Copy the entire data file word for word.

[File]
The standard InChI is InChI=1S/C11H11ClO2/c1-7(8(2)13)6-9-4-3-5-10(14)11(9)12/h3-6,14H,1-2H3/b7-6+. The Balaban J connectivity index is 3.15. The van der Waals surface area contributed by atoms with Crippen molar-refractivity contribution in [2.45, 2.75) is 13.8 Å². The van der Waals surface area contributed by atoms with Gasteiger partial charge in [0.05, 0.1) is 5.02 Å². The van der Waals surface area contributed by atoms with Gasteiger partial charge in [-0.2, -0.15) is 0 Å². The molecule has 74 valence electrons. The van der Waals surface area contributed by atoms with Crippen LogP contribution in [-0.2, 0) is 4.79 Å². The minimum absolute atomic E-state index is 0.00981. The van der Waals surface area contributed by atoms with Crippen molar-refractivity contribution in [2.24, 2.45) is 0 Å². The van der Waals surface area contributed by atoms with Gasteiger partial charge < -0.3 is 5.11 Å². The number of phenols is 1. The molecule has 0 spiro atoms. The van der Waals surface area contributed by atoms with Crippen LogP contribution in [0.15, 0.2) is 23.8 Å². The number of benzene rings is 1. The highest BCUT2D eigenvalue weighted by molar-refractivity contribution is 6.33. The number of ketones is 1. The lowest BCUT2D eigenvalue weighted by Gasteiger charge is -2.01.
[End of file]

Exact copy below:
The standard InChI is InChI=1S/C11H11ClO2/c1-7(8(2)13)6-9-4-3-5-10(14)11(9)12/h3-6,14H,1-2H3/b7-6+. The Balaban J connectivity index is 3.15. The van der Waals surface area contributed by atoms with Crippen molar-refractivity contribution in [2.45, 2.75) is 13.8 Å². The van der Waals surface area contributed by atoms with Gasteiger partial charge in [0.05, 0.1) is 5.02 Å². The van der Waals surface area contributed by atoms with Gasteiger partial charge in [-0.2, -0.15) is 0 Å². The molecule has 74 valence electrons. The van der Waals surface area contributed by atoms with Crippen LogP contribution in [-0.2, 0) is 4.79 Å². The minimum absolute atomic E-state index is 0.00981. The van der Waals surface area contributed by atoms with Crippen molar-refractivity contribution in [2.24, 2.45) is 0 Å². The van der Waals surface area contributed by atoms with Gasteiger partial charge < -0.3 is 5.11 Å². The number of phenols is 1. The molecule has 0 spiro atoms. The van der Waals surface area contributed by atoms with Crippen LogP contribution in [0.15, 0.2) is 23.8 Å². The number of benzene rings is 1. The highest BCUT2D eigenvalue weighted by molar-refractivity contribution is 6.33. The number of ketones is 1. The lowest BCUT2D eigenvalue weighted by Gasteiger charge is -2.01.